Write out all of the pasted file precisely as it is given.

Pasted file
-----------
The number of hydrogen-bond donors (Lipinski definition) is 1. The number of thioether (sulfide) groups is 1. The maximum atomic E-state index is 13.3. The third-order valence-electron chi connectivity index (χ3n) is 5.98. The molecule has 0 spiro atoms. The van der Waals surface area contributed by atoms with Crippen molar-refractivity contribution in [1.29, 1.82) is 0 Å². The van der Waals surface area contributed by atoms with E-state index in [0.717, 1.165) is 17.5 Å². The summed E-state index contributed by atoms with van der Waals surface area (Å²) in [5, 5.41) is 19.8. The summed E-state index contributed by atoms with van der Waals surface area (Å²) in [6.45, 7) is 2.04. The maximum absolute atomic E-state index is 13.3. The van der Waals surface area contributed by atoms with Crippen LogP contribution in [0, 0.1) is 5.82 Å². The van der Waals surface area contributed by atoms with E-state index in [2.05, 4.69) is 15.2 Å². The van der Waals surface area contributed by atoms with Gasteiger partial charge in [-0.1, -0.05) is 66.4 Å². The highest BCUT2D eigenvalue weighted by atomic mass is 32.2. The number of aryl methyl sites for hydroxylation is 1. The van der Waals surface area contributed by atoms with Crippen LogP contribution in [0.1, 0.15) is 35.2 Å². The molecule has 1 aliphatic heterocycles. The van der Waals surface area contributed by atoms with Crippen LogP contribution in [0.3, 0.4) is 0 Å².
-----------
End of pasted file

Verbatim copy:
The number of hydrogen-bond donors (Lipinski definition) is 1. The number of thioether (sulfide) groups is 1. The maximum atomic E-state index is 13.3. The third-order valence-electron chi connectivity index (χ3n) is 5.98. The molecule has 0 spiro atoms. The van der Waals surface area contributed by atoms with Crippen molar-refractivity contribution in [1.29, 1.82) is 0 Å². The van der Waals surface area contributed by atoms with E-state index in [0.717, 1.165) is 17.5 Å². The summed E-state index contributed by atoms with van der Waals surface area (Å²) in [5, 5.41) is 19.8. The summed E-state index contributed by atoms with van der Waals surface area (Å²) in [6.45, 7) is 2.04. The maximum absolute atomic E-state index is 13.3. The van der Waals surface area contributed by atoms with Crippen LogP contribution in [0, 0.1) is 5.82 Å². The van der Waals surface area contributed by atoms with E-state index in [2.05, 4.69) is 15.2 Å². The van der Waals surface area contributed by atoms with Gasteiger partial charge in [-0.1, -0.05) is 66.4 Å². The highest BCUT2D eigenvalue weighted by atomic mass is 32.2. The number of aryl methyl sites for hydroxylation is 1. The van der Waals surface area contributed by atoms with Crippen LogP contribution in [0.1, 0.15) is 35.2 Å². The molecule has 1 aliphatic heterocycles. The van der Waals surface area contributed by atoms with Crippen LogP contribution in [0.3, 0.4) is 0 Å².